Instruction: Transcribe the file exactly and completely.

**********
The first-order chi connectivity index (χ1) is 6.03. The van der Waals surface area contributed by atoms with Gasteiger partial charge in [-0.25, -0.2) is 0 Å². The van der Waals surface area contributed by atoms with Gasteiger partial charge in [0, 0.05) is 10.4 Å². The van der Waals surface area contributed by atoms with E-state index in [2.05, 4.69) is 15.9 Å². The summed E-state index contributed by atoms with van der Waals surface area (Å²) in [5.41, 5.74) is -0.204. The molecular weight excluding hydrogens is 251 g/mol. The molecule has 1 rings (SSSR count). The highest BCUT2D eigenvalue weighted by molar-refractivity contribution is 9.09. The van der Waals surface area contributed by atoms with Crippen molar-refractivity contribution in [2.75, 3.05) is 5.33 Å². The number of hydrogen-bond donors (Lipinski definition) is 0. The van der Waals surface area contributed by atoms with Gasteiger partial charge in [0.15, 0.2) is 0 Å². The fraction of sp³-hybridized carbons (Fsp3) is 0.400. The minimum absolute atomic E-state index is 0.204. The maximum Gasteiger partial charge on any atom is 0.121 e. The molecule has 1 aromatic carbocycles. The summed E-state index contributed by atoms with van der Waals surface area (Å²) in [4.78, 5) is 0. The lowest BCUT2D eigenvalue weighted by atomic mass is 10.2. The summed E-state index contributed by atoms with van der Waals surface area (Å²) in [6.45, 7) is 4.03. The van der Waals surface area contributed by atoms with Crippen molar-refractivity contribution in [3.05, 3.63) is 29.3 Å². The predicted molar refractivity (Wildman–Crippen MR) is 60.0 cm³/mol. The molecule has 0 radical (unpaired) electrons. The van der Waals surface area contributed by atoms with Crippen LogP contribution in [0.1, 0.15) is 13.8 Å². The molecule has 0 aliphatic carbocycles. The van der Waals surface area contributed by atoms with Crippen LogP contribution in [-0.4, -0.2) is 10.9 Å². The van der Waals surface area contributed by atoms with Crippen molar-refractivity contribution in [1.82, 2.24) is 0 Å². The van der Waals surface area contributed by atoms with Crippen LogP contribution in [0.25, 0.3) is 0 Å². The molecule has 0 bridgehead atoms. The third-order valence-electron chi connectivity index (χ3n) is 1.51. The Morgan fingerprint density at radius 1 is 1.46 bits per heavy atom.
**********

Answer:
The first-order chi connectivity index (χ1) is 6.03. The van der Waals surface area contributed by atoms with Gasteiger partial charge in [-0.25, -0.2) is 0 Å². The van der Waals surface area contributed by atoms with Gasteiger partial charge in [0, 0.05) is 10.4 Å². The van der Waals surface area contributed by atoms with E-state index in [2.05, 4.69) is 15.9 Å². The summed E-state index contributed by atoms with van der Waals surface area (Å²) in [5.41, 5.74) is -0.204. The molecular weight excluding hydrogens is 251 g/mol. The molecule has 1 rings (SSSR count). The highest BCUT2D eigenvalue weighted by molar-refractivity contribution is 9.09. The van der Waals surface area contributed by atoms with Crippen molar-refractivity contribution in [2.75, 3.05) is 5.33 Å². The number of hydrogen-bond donors (Lipinski definition) is 0. The van der Waals surface area contributed by atoms with Gasteiger partial charge in [0.15, 0.2) is 0 Å². The fraction of sp³-hybridized carbons (Fsp3) is 0.400. The minimum absolute atomic E-state index is 0.204. The maximum Gasteiger partial charge on any atom is 0.121 e. The molecule has 1 aromatic carbocycles. The summed E-state index contributed by atoms with van der Waals surface area (Å²) in [4.78, 5) is 0. The lowest BCUT2D eigenvalue weighted by atomic mass is 10.2. The summed E-state index contributed by atoms with van der Waals surface area (Å²) in [6.45, 7) is 4.03. The van der Waals surface area contributed by atoms with Crippen molar-refractivity contribution in [3.05, 3.63) is 29.3 Å². The predicted molar refractivity (Wildman–Crippen MR) is 60.0 cm³/mol. The molecule has 0 radical (unpaired) electrons. The van der Waals surface area contributed by atoms with Crippen LogP contribution in [0.1, 0.15) is 13.8 Å². The molecule has 0 aliphatic carbocycles. The van der Waals surface area contributed by atoms with Crippen LogP contribution in [-0.4, -0.2) is 10.9 Å². The van der Waals surface area contributed by atoms with Crippen molar-refractivity contribution in [1.82, 2.24) is 0 Å². The van der Waals surface area contributed by atoms with Crippen LogP contribution in [0.25, 0.3) is 0 Å². The molecule has 0 bridgehead atoms. The third-order valence-electron chi connectivity index (χ3n) is 1.51. The Morgan fingerprint density at radius 1 is 1.46 bits per heavy atom.